I love the movie The Natural. It is one of my favourite Redford films and one of my favourite baseball films.

Posted By kingrat : May 31, 2016 4:09 pm

Emmet, you didn’t mention Robert Viharo, excellent as the low-level mobster. I hoped this movie would let to more roles for him, but not so.

Caan does something remarkable with HIDE IN PLAIN SIGHT: he gives his best performance in a film he directs. This isn’t often the case (for instance, Jodie Foster’s performance is OK but below her usual standard in LITTLE MAN TATE, the fine film she directed).

Posted By cicero grimes : May 31, 2016 5:16 pm

To Kingrat:
I expected more work from Robert Viharo also….I guess his VERY specific looks had a limiting effect on his offers.
Its very close, but I might prefer Caan in Thief to this one,and (guilty pleasure time) I am a sucker for his supporting work in Way of the Gun

Posted By Doug : June 1, 2016 12:25 am

Buffalo, made port in the middle of a blizzard, 1978. Out on liberty a cabdriver graciously offered to sell us drugs, which my shipmate and I politely declined. City may have been beautiful; all we could see was blowing snow.

Posted By Flora : June 1, 2016 2:12 am

Yes, I was in that city in the middle of a Blizzard. The winter, you know…

Posted By Greg Ferrara : June 1, 2016 8:06 pm

Emmet, great piece. I wrote the article here at TCM for Hide in Plain Sight and we are very much on the same page. From my article:

“The acting is uniformly good in Hide in Plain Sight, showing Caan was as good a director of actors as he was one himself and that’s saying a lot. He doesn’t fall into the common traps of actors-turned-directors by letting himself go too big in any given scene or making himself front and center for every shot. In fact, his direction displays a real confidence for getting the shot that works for the scene rather than the shot that works for the actor. In a couple of key emotional scenes, Caan pulls the camera back or tracks it along outside the action, letting the audience fill in the words while distancing them from the emotional pain of the character, protecting them, so to speak. It’s a bold move and one that works exceptionally well.”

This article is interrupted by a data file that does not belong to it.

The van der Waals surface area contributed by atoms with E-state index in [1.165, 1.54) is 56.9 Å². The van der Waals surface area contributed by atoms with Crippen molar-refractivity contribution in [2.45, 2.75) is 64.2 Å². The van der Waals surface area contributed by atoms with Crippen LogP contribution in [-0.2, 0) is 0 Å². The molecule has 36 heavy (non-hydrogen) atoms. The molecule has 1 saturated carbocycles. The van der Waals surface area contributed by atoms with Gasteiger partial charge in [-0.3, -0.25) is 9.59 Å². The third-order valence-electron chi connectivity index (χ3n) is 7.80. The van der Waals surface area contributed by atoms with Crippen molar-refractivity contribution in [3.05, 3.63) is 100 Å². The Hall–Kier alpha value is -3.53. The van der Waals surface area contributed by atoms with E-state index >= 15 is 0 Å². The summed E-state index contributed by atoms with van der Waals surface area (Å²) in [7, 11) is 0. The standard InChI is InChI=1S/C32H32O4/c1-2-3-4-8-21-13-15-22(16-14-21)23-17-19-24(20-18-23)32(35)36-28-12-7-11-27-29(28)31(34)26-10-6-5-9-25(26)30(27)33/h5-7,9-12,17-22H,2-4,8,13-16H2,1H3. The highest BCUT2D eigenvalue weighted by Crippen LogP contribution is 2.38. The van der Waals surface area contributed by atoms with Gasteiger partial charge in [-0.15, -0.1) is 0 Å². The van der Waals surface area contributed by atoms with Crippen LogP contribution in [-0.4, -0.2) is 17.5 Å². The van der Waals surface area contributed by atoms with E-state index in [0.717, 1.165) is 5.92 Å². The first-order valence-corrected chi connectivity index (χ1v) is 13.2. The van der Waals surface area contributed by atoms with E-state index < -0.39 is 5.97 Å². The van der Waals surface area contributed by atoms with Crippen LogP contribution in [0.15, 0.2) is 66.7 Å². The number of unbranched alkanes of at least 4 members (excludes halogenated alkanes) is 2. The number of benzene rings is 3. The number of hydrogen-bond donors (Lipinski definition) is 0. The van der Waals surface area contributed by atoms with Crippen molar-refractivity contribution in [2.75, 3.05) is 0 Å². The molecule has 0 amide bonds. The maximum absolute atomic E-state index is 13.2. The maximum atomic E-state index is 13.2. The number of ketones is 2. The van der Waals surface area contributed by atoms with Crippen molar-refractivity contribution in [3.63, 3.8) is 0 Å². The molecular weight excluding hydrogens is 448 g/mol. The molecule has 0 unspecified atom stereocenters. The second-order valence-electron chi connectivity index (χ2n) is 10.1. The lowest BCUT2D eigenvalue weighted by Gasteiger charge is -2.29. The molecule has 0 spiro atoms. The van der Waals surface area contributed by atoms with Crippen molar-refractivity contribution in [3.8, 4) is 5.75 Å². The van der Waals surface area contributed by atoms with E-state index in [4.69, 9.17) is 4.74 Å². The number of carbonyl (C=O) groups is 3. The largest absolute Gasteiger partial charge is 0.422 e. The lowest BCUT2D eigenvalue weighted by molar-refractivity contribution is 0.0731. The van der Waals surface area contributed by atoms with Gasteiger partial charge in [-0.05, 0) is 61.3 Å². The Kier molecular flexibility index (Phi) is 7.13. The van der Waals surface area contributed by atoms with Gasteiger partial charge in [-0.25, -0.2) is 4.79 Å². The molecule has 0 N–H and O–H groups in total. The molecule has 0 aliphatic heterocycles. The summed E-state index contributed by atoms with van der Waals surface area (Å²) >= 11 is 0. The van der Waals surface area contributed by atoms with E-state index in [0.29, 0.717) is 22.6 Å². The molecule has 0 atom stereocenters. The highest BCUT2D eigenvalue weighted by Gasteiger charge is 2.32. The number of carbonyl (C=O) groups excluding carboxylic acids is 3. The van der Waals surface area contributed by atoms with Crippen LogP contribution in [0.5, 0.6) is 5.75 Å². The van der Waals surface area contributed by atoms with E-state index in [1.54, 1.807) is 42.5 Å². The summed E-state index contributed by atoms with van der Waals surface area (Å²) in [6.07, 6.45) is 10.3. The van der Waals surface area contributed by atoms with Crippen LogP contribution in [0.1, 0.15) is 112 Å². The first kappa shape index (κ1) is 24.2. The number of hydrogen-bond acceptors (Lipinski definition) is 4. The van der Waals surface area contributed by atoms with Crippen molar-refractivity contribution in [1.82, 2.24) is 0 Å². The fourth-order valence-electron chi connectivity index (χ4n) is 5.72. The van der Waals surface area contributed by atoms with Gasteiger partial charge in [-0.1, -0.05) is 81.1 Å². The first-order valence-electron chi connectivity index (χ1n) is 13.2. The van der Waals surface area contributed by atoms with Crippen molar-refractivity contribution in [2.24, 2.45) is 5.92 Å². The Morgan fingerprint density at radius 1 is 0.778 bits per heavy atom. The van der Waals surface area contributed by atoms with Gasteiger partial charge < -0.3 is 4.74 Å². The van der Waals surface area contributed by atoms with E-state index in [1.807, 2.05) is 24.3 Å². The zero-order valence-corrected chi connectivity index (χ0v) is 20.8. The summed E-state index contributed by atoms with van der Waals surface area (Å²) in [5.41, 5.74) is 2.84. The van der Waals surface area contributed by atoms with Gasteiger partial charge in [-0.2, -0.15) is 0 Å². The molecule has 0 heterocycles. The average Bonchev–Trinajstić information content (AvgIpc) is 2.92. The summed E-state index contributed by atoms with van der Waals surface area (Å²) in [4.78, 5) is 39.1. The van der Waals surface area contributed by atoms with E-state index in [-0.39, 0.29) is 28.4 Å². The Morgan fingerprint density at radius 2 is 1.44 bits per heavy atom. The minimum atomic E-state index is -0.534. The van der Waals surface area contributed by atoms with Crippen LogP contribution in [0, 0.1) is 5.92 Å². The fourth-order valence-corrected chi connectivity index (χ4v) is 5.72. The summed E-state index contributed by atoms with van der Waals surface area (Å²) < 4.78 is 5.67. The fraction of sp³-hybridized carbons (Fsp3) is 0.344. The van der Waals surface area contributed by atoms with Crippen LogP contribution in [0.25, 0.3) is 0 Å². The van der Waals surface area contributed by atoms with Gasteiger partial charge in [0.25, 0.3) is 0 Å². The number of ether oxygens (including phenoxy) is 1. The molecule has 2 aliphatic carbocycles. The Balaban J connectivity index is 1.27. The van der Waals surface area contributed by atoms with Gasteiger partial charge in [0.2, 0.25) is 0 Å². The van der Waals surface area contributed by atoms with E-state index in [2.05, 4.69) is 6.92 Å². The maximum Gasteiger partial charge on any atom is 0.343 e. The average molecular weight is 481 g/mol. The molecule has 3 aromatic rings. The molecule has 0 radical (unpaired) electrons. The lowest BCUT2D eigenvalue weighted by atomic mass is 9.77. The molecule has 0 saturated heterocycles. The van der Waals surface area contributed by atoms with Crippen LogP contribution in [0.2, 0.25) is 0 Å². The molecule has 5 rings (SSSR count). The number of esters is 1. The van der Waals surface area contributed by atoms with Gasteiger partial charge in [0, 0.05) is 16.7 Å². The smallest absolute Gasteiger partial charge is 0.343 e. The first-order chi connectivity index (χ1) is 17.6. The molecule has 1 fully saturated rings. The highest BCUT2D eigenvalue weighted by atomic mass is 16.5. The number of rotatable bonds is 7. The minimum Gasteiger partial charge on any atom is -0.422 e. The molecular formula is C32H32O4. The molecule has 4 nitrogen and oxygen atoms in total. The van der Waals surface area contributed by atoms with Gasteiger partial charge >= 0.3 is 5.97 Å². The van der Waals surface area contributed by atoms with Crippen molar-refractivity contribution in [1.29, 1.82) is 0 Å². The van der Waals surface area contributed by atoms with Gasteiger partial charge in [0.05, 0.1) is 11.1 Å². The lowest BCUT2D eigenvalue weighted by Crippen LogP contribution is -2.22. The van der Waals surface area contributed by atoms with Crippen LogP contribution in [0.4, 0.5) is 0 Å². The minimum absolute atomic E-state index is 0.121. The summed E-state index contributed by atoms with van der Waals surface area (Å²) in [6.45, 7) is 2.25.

The rest of my article here. I don’t often link to my articles on another Morlock’s post but it’s a movie I have always felt was underrated and underseen and I’m excited that you put up this post on it and I guess I just want to share in the excitement.

Posted By George : June 3, 2016 2:04 am

Yeah, HIDE IN PLAIN SIGHT is a good flick. Too bad it flopped and Caan never directed again.